Some design decisions are only arrived at after hours, days, even weeks of pondering, trying, failing and trying again. Others times they arrive at first blush, and are so naturally right that there’s no point in laboring any further. Our font section for Rosin Preservation followed the latter path.
They were using Helvetica, a sturdy typographic warhorse if ever there was one. We’re not opposed to that Swiss classic (both Target and Toyota, to cite two high-profile examples, employ it to excellent effect), but so many designers have defaulted to it for so many decades we’ve largely struck it from our list.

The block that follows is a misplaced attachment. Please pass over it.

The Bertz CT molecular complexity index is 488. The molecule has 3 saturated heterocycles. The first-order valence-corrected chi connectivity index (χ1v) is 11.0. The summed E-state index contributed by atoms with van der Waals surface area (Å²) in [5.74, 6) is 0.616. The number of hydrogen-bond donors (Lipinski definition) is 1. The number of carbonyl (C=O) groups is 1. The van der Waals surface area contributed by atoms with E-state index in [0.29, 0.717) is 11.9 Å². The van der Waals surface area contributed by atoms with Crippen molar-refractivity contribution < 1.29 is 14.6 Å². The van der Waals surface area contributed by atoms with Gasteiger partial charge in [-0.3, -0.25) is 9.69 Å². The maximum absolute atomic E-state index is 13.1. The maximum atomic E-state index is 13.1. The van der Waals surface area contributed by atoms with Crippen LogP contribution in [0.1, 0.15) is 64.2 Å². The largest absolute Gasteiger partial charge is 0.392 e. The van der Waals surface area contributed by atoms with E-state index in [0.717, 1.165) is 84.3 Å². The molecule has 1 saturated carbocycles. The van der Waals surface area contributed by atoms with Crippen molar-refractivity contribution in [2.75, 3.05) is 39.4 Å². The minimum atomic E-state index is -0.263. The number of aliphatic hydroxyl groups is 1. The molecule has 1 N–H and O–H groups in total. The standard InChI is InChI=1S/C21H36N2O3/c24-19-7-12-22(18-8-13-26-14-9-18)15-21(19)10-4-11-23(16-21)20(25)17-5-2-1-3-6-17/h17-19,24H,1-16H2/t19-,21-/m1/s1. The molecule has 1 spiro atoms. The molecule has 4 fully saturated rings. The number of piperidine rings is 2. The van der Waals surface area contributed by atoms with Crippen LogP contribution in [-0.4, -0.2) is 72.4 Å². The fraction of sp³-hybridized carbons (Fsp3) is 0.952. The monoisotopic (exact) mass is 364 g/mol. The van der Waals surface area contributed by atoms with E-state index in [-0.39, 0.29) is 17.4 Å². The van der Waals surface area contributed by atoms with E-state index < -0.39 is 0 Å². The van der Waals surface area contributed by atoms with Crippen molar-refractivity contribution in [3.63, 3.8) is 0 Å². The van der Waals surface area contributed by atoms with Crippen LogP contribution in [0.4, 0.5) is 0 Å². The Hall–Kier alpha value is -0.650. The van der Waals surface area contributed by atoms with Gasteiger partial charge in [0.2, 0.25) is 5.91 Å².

Our font choice, Gotham, was developed in the year 2000 and achieved almost instant universal acceptance in the design community. It is so widely used today that we even refer to it as the Helvetica of the aughts (Our comparison is a compliment, not an insult!) The typeface has two antecedents, really: the hand-cut and hand-painted signs that pepper the New York streetscape; and the no-nonsense, geometric letterforms (think Futura) that were key components of the vocabulary of building and architectural signage in large American cities during the middle decades of the 20th century. We feel it's a perfect synthesis of geometric and humanist forms, and perfectly expresses our client’s historic preservation mission. Even better, it comes in a huge variety of widths and weights, permitting endless variety when developing a suite of branded materials.